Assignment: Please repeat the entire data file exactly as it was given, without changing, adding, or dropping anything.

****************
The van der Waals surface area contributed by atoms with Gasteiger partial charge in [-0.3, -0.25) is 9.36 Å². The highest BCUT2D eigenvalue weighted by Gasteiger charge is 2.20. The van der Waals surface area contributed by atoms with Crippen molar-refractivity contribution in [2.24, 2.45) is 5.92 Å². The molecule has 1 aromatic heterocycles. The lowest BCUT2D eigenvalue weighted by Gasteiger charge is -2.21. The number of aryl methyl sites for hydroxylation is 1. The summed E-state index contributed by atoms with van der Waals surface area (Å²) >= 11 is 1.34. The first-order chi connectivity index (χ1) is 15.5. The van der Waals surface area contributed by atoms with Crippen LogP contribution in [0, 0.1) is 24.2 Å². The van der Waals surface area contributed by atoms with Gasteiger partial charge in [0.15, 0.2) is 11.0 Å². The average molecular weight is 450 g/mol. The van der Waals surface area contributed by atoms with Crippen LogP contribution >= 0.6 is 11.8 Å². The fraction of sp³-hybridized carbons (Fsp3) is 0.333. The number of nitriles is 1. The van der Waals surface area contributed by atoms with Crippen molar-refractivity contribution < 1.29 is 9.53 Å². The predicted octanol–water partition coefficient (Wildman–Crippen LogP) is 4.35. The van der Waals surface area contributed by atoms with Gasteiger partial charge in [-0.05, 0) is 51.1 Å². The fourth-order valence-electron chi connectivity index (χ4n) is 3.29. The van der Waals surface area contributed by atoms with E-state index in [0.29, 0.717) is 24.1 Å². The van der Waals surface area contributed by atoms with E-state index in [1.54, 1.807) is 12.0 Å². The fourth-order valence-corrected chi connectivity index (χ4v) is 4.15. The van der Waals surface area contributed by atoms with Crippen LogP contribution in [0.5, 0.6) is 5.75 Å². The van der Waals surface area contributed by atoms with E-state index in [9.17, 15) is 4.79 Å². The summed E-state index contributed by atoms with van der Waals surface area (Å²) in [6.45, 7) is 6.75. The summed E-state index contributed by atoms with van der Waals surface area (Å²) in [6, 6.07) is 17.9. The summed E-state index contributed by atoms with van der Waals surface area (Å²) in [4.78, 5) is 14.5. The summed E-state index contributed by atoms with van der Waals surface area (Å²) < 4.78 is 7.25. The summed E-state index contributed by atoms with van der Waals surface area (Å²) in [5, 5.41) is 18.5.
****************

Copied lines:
The van der Waals surface area contributed by atoms with Gasteiger partial charge in [-0.3, -0.25) is 9.36 Å². The highest BCUT2D eigenvalue weighted by Gasteiger charge is 2.20. The van der Waals surface area contributed by atoms with Crippen molar-refractivity contribution in [2.24, 2.45) is 5.92 Å². The molecule has 1 aromatic heterocycles. The lowest BCUT2D eigenvalue weighted by Gasteiger charge is -2.21. The number of aryl methyl sites for hydroxylation is 1. The summed E-state index contributed by atoms with van der Waals surface area (Å²) >= 11 is 1.34. The first-order chi connectivity index (χ1) is 15.5. The van der Waals surface area contributed by atoms with Crippen LogP contribution in [0, 0.1) is 24.2 Å². The van der Waals surface area contributed by atoms with Gasteiger partial charge in [0.15, 0.2) is 11.0 Å². The average molecular weight is 450 g/mol. The van der Waals surface area contributed by atoms with Crippen LogP contribution >= 0.6 is 11.8 Å². The fraction of sp³-hybridized carbons (Fsp3) is 0.333. The number of nitriles is 1. The van der Waals surface area contributed by atoms with Crippen molar-refractivity contribution < 1.29 is 9.53 Å². The predicted octanol–water partition coefficient (Wildman–Crippen LogP) is 4.35. The van der Waals surface area contributed by atoms with Gasteiger partial charge in [-0.05, 0) is 51.1 Å². The fourth-order valence-electron chi connectivity index (χ4n) is 3.29. The van der Waals surface area contributed by atoms with E-state index in [0.29, 0.717) is 24.1 Å². The van der Waals surface area contributed by atoms with E-state index in [1.54, 1.807) is 12.0 Å². The fourth-order valence-corrected chi connectivity index (χ4v) is 4.15. The van der Waals surface area contributed by atoms with Crippen LogP contribution in [0.5, 0.6) is 5.75 Å². The van der Waals surface area contributed by atoms with E-state index in [9.17, 15) is 4.79 Å². The summed E-state index contributed by atoms with van der Waals surface area (Å²) in [6.45, 7) is 6.75. The summed E-state index contributed by atoms with van der Waals surface area (Å²) in [6, 6.07) is 17.9. The summed E-state index contributed by atoms with van der Waals surface area (Å²) in [4.78, 5) is 14.5. The summed E-state index contributed by atoms with van der Waals surface area (Å²) < 4.78 is 7.25. The summed E-state index contributed by atoms with van der Waals surface area (Å²) in [5, 5.41) is 18.5.